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Backcombing, also called teasing or ratting, is a technique used to add volume and texture to hair. While any comb can be used to backcomb the hair, certain types of combs are more efficient than others. To choose the best backcombing comb, look for a double-ended comb with bristles on one end and a tail, or pick, on the other. Combs with strong close-set bristles are usually the most effective. Bristles that are serrated or vary in length will also make a comb easier to use.
Teasing the hair is a multi-step process. During this process, most people will backcomb, smooth and then lift their hair to add volume. Since teasing is a multi-step process, you need a backcombing comb, also referred to as a teasing comb or ratting comb, that can perform more than one function.
Functional backcombing combs are double-ended tools. The top portion of the tool will contain the bristles, while the bottom end should feature a thin pin tail, a thicker rat tail, or a pick. Double-ended combs give you the opportunity to backcomb and then separate or lift your hair using the same tool. This reduces the number of combs you need to successfully backcomb and style your hair.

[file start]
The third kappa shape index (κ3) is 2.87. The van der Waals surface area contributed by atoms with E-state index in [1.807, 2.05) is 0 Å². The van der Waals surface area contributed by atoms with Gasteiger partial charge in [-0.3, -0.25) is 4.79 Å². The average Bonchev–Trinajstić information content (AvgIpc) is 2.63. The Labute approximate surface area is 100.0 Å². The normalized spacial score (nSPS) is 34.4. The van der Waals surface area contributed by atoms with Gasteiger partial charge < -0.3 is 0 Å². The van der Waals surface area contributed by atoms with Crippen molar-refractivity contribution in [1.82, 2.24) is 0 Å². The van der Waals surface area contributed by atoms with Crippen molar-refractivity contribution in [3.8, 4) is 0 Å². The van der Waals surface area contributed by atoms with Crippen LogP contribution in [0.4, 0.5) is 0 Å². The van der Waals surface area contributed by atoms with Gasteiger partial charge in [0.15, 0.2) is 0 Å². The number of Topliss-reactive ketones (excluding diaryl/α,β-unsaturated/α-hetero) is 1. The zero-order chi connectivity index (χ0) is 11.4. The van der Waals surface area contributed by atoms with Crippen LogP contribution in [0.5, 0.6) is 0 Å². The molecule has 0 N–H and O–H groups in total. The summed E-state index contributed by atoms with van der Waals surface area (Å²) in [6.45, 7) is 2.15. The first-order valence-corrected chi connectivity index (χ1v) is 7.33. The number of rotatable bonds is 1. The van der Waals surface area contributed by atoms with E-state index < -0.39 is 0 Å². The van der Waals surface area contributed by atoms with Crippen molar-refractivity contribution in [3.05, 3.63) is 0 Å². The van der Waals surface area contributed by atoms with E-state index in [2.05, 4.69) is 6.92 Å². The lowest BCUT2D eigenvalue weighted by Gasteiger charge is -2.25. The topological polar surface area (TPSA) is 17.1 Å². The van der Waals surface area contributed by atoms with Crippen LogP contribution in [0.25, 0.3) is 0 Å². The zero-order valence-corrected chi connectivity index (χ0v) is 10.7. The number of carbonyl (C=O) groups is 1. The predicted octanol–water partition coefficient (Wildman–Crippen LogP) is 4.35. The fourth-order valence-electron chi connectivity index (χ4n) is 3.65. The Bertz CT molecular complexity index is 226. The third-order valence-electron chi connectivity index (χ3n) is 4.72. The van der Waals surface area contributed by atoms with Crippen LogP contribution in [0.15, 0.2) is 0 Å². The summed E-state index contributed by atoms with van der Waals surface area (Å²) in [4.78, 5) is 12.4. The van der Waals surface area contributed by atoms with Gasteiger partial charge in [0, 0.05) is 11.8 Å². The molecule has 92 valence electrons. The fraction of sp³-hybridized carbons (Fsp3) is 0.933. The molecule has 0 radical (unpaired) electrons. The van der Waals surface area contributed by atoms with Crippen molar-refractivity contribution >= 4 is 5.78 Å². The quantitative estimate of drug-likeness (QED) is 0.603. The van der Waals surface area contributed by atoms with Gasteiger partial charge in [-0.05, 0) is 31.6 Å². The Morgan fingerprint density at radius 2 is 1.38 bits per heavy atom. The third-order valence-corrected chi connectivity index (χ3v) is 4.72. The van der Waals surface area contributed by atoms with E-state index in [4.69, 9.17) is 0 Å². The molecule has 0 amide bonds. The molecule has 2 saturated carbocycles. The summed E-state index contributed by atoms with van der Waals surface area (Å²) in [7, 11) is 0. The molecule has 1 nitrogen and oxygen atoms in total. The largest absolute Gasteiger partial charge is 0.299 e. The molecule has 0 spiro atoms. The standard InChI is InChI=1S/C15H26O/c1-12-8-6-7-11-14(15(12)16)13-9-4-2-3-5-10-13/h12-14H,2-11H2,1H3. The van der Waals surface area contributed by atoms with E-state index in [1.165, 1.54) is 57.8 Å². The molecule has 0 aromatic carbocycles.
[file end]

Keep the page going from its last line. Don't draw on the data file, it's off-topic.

Backcombing combs should also have strong, close-set bristles. Using a comb to tease your hair will be difficult if the bristles are too weak to withstand the backcombing motion. Three materials that are commonly used to create high quality combs are thermoplastic, aluminum and vulcanized natural rubber. These materials are very durable and will not easily break during backcombing.
Combs with wide-set bristles are difficult to use for backcombing, as close-set bristles create tighter tangles and add more texture per stroke. If you try to backcomb your hair with a wide-bristled comb, you will need to put more force into the motion. Backcombing too forcefully might lead to breakage and permanently damage your hair. This is why it is important to choose a backcombing comb that does much of the work for you.
The last feature to look at when choosing a backcombing comb is the individual bristles. Combs with serrated bristles that vary in length work the best. Serrated bristles will grab the hair and make it much easier to backcomb. If the bristles are close-set, there should be a long, smooth bristle between each serrated bristle. This will help you avoid making excessively tight knots that will be difficult to brush out of your hair later.
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